COLUMBIA — If clouds don't interfere, you can wrap up your weekend by watching a spectacular sight at sunset on Sunday: a partial solar eclipse.
Some parts of the West Coast lie directly in the moon's path. The states in this path will see the full eclipse before sunset. Missouri, while not in the moon's direct path, will still see a partial eclipse that coincides with sunset.
Partial eclipse viewing party
WHERE: Laws Observatory, 5th floor of the Physics Building
Off of College Ave., north of Rollins St. (Click here for map)
WHEN: 5 p.m. to sunset
WHO: Free and open to the public
If it's too cloudy this afternoon in Columbia
Don't let weather get in the way of tonight's solar eclipse. If skies are too cloudy to see the sunset, grab a laptop and watch one of several live streams broadcasting from around the world.
SLOOH Space Camera will have two showings on its website along with audio broadcasts. The first show airs as the eclipse passes over Japan at 4:30 p.m., and the second airs at 7 p.m. as it hits the West Coast.
Go to Panasonic's eclipse page to watch a live stream from the top of Mount Fuji.
The Hong Kong Observatory in partnership with the Hong Kong Space Museum will be showing the eclipse as it passes over the city.
Val Germann of the Central Missouri Astronomical Association said that in the middle of the eclipse, which will occur at about 7:45 p.m., the sun “will look like a cookie with a bite out of it.”
The astronomical association will host a public viewing from 5 p.m. until sunset Sunday at Laws Observatory on the roof of the MU Physics Building. The free event will offer viewing of the eclipse through projection methods or through the observatory’s telescope equipped with special filters.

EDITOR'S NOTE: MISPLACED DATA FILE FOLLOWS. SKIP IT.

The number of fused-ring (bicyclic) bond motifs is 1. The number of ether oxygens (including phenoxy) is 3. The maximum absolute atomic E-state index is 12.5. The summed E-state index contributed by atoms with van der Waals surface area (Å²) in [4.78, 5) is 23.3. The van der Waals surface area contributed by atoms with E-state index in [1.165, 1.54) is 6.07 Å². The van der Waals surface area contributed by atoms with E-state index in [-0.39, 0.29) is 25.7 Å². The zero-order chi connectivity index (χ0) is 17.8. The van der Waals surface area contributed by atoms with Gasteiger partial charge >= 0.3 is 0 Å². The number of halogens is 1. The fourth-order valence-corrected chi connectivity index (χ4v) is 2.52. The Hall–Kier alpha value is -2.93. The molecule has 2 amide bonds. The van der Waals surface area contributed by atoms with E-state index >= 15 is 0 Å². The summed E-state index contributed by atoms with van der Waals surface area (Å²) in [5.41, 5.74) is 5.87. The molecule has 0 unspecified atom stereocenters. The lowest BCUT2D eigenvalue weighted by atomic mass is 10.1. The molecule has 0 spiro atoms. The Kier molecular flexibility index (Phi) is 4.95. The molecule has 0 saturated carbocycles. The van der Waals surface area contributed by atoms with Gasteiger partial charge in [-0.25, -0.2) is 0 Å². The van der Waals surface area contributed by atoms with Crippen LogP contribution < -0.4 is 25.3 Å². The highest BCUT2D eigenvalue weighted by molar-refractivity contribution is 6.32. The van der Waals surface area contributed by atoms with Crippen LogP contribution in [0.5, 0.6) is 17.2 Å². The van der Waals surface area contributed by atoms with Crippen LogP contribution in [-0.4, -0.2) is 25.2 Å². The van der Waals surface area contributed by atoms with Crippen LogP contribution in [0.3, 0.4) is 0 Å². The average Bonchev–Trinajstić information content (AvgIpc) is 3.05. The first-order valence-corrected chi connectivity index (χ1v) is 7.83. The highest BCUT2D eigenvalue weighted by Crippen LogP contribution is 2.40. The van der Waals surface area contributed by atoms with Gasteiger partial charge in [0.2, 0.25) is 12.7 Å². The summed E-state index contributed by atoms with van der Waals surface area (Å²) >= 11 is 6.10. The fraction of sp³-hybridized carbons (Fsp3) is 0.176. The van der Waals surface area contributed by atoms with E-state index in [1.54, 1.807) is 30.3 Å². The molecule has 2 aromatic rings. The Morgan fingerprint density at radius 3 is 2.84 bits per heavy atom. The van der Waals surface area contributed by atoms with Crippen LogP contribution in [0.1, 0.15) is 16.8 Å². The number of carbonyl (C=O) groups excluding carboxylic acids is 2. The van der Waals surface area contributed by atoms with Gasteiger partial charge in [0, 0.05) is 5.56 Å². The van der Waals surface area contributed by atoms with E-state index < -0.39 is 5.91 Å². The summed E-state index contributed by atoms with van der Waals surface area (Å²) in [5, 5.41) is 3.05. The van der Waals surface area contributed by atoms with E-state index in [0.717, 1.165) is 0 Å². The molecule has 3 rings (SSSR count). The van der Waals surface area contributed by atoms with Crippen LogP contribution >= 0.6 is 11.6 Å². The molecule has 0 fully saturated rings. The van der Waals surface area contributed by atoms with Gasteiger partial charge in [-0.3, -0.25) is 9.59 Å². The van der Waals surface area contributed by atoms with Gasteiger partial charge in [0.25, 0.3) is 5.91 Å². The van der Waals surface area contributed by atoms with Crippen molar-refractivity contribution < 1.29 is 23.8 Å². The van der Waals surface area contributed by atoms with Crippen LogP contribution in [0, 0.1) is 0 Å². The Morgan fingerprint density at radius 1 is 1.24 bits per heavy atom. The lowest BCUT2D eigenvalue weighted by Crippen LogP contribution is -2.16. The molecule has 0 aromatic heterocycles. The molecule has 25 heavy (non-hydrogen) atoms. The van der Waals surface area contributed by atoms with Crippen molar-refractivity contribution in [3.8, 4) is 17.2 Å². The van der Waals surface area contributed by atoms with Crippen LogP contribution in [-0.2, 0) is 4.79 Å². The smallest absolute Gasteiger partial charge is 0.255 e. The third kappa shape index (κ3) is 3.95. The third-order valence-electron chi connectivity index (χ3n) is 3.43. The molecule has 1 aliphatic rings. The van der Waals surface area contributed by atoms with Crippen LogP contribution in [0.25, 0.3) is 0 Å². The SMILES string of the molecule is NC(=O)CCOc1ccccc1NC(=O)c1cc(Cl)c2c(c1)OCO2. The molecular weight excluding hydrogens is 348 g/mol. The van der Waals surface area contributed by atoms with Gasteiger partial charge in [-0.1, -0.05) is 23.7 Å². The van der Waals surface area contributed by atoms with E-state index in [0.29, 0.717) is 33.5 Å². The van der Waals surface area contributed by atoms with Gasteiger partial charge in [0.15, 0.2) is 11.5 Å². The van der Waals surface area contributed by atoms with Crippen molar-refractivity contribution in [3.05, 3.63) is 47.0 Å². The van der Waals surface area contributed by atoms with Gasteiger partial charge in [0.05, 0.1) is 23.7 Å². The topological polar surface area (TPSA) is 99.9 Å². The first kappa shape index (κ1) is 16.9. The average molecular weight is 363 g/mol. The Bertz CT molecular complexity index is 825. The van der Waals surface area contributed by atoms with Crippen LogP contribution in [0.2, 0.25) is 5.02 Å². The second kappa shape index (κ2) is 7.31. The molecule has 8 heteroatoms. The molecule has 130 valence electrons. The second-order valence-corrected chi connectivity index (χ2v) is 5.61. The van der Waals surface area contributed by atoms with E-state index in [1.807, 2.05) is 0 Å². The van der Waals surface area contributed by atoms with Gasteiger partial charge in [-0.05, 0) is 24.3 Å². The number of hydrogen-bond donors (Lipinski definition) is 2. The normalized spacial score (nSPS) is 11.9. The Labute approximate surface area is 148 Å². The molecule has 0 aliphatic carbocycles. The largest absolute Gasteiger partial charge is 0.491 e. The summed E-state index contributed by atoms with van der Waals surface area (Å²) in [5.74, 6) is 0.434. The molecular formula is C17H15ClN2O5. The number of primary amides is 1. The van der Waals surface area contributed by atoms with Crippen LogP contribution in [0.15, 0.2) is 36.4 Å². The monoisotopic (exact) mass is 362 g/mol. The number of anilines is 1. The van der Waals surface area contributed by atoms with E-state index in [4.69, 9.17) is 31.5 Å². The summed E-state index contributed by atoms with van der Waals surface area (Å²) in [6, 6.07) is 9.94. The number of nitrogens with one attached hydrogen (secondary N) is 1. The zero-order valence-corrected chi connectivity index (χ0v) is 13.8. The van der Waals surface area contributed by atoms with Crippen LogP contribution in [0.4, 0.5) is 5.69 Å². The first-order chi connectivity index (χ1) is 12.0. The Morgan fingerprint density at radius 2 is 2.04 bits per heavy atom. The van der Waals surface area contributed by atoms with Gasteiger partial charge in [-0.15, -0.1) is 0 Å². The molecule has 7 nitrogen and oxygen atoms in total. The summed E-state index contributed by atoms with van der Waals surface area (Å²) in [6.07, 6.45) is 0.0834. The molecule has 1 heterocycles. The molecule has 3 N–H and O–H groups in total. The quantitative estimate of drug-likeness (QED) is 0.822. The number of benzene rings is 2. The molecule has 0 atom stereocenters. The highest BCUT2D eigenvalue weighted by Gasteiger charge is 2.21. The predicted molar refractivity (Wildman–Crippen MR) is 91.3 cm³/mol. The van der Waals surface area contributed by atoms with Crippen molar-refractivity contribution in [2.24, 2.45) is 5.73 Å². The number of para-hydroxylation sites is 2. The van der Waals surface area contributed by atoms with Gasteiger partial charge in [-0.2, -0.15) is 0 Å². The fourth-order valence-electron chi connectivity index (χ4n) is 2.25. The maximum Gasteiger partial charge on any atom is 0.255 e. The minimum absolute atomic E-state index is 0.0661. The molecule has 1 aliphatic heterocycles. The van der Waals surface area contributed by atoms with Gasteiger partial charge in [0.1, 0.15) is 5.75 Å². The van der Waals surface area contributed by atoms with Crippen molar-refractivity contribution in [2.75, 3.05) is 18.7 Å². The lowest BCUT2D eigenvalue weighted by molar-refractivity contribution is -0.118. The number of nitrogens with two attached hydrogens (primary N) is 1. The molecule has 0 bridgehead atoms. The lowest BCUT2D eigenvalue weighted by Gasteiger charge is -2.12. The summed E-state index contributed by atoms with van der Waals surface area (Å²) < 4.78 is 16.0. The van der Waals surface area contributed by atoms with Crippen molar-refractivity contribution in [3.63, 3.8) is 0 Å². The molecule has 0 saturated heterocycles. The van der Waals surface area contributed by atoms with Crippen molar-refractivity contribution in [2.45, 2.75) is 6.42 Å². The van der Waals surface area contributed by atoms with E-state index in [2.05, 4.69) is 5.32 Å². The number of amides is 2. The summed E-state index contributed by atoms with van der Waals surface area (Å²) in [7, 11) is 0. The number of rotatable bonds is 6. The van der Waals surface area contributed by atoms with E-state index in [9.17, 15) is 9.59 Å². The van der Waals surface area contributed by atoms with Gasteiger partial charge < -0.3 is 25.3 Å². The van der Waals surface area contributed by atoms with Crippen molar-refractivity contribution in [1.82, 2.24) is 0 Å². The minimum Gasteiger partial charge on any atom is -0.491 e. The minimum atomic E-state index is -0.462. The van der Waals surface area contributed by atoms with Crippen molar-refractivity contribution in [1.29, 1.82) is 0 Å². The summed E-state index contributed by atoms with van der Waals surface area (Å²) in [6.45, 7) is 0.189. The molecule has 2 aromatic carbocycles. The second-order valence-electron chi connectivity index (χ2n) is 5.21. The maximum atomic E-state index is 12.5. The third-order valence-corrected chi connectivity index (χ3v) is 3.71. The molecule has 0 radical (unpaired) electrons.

NASA’s solar eclipse calculator for Columbia puts the beginning of the eclipse at 7:25 p.m. when the sun is 8.9 degrees above the horizon. The eclipse will continue as the sun sets at 8:20 p.m. According to the U.S. Naval Observatory, 69.4 percent of the sun will be covered.
“The most spectacular event will be sunset,” Germann said. “The sun will look like the letter C.”
Solar eclipses occur when the moon passes over the sun in its orbit around the earth, casting a shadow over the earth. Sunday’s eclipse is an annular eclipse. According to NASA’s website, “during an annular eclipse the moon does not block the entirety of the sun, but leaves a bright ring of light visible at the edges.”
This flaming circle around the moon is called the "ring of fire."
Sunday's eclipse is special because it occurs at sunset. Just as you can safely look at a sunset without eye protection, Germann said, you can safely view the final phases of this eclipse with the naked eye when the sun is right on the horizon. He emphasized that it's unsafe to look directly at the sun without a protective filter at any other time.
At sunset, Germann said, “the atmosphere itself becomes the filter.”
If you are unable to attend the public viewing, the cheapest and easiest way to create a projection through which to view the eclipse is to punch a pinhole in a thin piece of cardboard. Holding another piece of cardboard underneath the pinhole, stand with your back to the sun. The sunlight will shine through the pinhole and create a projection of the eclipse on the second piece of cardboard.
The eclipse should be visible anywhere with clear skies and an unobstructed view of the western horizon. The National Weather Service on Friday forecast a 30 percent chance of rain Sunday evening with clouds covering 50 to 64 percent of the sky.
Good weather is important for Sunday, but it's even more important Tuesday, June 5, when Venus will eclipse the sun. That evening, the astronomical association will host another observing party at the Laws Observatory. Germann said the transit of Venus is far more rare and will not occur again for 115 years.
In the not-so-distant future, Columbia will fall in the path of a total eclipse of the sun in August 2017.